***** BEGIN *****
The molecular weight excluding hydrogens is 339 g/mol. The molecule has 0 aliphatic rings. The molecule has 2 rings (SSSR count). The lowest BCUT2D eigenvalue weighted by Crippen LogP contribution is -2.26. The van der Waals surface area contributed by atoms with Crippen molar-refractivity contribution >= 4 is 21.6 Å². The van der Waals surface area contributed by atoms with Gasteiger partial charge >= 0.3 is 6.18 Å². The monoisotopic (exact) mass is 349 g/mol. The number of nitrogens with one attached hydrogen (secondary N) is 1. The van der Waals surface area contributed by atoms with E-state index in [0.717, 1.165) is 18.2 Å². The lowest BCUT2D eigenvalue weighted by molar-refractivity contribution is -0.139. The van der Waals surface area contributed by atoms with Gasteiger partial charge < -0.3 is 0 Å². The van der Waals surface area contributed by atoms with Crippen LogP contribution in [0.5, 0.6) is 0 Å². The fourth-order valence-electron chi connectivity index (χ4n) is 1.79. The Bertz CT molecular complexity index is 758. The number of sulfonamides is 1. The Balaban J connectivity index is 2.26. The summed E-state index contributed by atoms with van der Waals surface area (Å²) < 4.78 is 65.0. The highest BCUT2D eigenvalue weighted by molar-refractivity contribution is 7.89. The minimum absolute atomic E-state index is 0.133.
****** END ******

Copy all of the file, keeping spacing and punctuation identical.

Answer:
The molecular weight excluding hydrogens is 339 g/mol. The molecule has 0 aliphatic rings. The molecule has 2 rings (SSSR count). The lowest BCUT2D eigenvalue weighted by Crippen LogP contribution is -2.26. The van der Waals surface area contributed by atoms with Crippen molar-refractivity contribution >= 4 is 21.6 Å². The van der Waals surface area contributed by atoms with Gasteiger partial charge >= 0.3 is 6.18 Å². The monoisotopic (exact) mass is 349 g/mol. The number of nitrogens with one attached hydrogen (secondary N) is 1. The van der Waals surface area contributed by atoms with E-state index in [0.717, 1.165) is 18.2 Å². The lowest BCUT2D eigenvalue weighted by molar-refractivity contribution is -0.139. The van der Waals surface area contributed by atoms with Gasteiger partial charge < -0.3 is 0 Å². The van der Waals surface area contributed by atoms with Crippen LogP contribution in [0.5, 0.6) is 0 Å². The fourth-order valence-electron chi connectivity index (χ4n) is 1.79. The Bertz CT molecular complexity index is 758. The number of sulfonamides is 1. The Balaban J connectivity index is 2.26. The summed E-state index contributed by atoms with van der Waals surface area (Å²) < 4.78 is 65.0. The highest BCUT2D eigenvalue weighted by molar-refractivity contribution is 7.89. The minimum absolute atomic E-state index is 0.133.